The United States can expect two things from Pakistan: That it will permit the United States to use its air space, and that it will permit the United States and its allies to base small special-operations teams in remote areas of the country. Those teams obviously must provide their own security.

There are serious questions as to whether all elements of Pakistan's armed forces will honor Islamabad's commitments.

There is some possibility that elements of the military might use Pakistani surface-to-air missiles or interceptor aircraft against U.S. aircraft.

U.S. air-refueling tankers would be particularly vulnerable, along with command-and-control aircraft like AWACS.

This factor seriously constrains the use of air power.

Naval air power key

The Indian government has offered the use of several of its bases.

Ground security doubtless would be far superior, but U.S. aircraft would still have to fly through Pakistani air space, assuming that China does not grant overflight privileges.

In our opinion, the use of Indian basing would improve ground security and increase the number of sorties that aircraft could fly, but it would also dramatically increase the risk that elements of the Pakistani military might interdict flights.

Clearly, the U.S. Air Force could manage this risk but it would represent the type of diffusion of effort that is so dangerous in warfare of this kind.

This means, in our opinion, that naval forces would have to carry out most air operations in this region.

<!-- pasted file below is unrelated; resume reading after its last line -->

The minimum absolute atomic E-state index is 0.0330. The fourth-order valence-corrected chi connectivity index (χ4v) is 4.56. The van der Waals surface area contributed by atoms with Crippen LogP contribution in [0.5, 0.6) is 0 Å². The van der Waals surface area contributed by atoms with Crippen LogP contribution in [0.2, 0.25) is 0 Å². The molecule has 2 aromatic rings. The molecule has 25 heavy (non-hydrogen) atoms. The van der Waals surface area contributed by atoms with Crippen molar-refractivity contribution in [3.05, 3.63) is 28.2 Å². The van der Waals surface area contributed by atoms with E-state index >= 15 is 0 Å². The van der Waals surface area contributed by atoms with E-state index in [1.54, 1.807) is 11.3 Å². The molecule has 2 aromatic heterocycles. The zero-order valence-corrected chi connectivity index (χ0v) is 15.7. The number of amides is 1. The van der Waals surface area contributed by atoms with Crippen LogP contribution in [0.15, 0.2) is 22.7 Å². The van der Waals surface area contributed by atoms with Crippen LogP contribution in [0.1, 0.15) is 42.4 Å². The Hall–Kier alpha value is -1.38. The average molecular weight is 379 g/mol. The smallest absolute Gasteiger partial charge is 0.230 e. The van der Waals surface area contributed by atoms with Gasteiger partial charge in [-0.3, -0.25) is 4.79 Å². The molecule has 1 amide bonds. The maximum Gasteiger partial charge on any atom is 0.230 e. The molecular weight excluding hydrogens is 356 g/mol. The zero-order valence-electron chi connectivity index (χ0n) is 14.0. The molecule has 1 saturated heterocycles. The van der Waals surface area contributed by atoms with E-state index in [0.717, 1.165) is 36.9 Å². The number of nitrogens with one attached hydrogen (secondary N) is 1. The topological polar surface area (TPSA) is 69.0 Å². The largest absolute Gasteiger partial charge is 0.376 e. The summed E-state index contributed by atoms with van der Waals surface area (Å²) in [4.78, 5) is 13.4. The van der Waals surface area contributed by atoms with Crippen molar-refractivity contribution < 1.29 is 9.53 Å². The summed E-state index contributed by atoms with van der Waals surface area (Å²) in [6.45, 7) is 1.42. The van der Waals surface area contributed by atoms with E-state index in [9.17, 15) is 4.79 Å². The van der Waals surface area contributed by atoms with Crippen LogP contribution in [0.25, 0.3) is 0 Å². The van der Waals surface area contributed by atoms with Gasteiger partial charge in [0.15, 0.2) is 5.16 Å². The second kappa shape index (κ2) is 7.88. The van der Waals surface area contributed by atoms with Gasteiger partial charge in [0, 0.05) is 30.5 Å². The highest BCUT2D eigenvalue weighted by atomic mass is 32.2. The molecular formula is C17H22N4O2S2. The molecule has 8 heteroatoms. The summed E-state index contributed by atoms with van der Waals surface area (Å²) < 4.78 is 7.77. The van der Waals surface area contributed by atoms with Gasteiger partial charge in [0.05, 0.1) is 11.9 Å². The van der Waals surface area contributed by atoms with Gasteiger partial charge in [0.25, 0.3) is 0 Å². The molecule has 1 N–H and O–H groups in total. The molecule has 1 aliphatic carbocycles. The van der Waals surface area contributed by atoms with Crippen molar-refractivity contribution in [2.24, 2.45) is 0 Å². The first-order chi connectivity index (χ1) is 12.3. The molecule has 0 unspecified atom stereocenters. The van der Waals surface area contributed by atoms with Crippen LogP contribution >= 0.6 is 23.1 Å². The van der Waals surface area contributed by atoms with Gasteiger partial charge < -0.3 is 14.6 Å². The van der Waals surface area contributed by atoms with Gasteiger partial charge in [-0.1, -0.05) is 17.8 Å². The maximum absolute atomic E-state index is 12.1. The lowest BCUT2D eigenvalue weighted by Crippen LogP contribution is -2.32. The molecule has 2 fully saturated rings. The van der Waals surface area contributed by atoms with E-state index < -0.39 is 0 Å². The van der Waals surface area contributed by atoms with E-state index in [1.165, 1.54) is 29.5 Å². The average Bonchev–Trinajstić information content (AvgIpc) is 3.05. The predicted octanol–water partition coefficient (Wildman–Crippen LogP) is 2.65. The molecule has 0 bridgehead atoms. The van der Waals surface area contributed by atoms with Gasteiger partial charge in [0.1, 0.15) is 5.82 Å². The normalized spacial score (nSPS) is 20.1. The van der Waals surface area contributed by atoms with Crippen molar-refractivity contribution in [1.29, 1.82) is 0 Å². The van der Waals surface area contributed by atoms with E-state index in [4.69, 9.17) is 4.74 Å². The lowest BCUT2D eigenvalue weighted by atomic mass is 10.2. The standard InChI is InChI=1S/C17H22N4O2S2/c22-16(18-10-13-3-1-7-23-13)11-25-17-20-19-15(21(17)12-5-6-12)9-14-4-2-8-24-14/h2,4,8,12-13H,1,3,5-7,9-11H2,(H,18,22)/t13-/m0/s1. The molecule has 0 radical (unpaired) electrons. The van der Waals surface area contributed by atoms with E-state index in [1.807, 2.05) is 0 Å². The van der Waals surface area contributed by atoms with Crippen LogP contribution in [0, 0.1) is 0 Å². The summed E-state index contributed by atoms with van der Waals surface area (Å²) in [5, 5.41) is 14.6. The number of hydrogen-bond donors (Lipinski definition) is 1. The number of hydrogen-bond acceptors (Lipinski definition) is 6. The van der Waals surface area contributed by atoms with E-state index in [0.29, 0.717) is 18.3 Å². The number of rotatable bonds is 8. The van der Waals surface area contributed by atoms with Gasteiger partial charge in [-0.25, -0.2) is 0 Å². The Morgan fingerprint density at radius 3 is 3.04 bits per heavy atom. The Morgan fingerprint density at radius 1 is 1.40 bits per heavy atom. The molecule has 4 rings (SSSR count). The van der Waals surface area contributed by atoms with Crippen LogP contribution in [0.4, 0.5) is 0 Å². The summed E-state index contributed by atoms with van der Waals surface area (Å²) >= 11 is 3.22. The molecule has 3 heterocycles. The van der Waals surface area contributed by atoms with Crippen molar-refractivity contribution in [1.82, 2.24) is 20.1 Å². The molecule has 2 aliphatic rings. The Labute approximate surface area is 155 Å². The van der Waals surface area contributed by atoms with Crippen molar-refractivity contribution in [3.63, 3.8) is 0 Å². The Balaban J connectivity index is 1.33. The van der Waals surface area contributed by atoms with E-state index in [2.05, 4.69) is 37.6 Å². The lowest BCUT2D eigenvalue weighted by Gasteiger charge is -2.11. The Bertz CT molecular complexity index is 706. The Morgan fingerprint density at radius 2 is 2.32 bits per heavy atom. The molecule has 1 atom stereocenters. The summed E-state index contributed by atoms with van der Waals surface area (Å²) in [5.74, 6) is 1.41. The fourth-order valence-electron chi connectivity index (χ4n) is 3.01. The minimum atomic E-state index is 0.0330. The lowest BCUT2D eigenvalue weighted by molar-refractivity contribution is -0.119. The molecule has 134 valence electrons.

Since an aircraft carrier can, under optimal conditions, launch perhaps 40 strike aircraft plus fighter cover and tankers, a fleet of four to five carriers could sortie between 160 and 200 strike aircraft, at the most generous limits.

A more reasonable number of strike aircraft would be in the range of 100 to 125, adjusting for mission availability and force mix on the carrier.

Assuming two sorties in a 24-hour period, this would allow the United States to carry out strikes on key infrastructure and at bases specified by intelligence.

Such force is not sufficient even in its optimal form to paralyze a country like Afghanistan.

Strike aircraft flying out of Turkey or Persian Gulf bases could join these naval forces.

A mission from Turkey, however, would be nearly 2,000 miles long; one from the Gulf would travel about 1,500 miles.

The mission would be doable, but it would require several refuelings. Moreover, it would not permit the tempo of operations required for substantial, sustained damage to Afghanistan.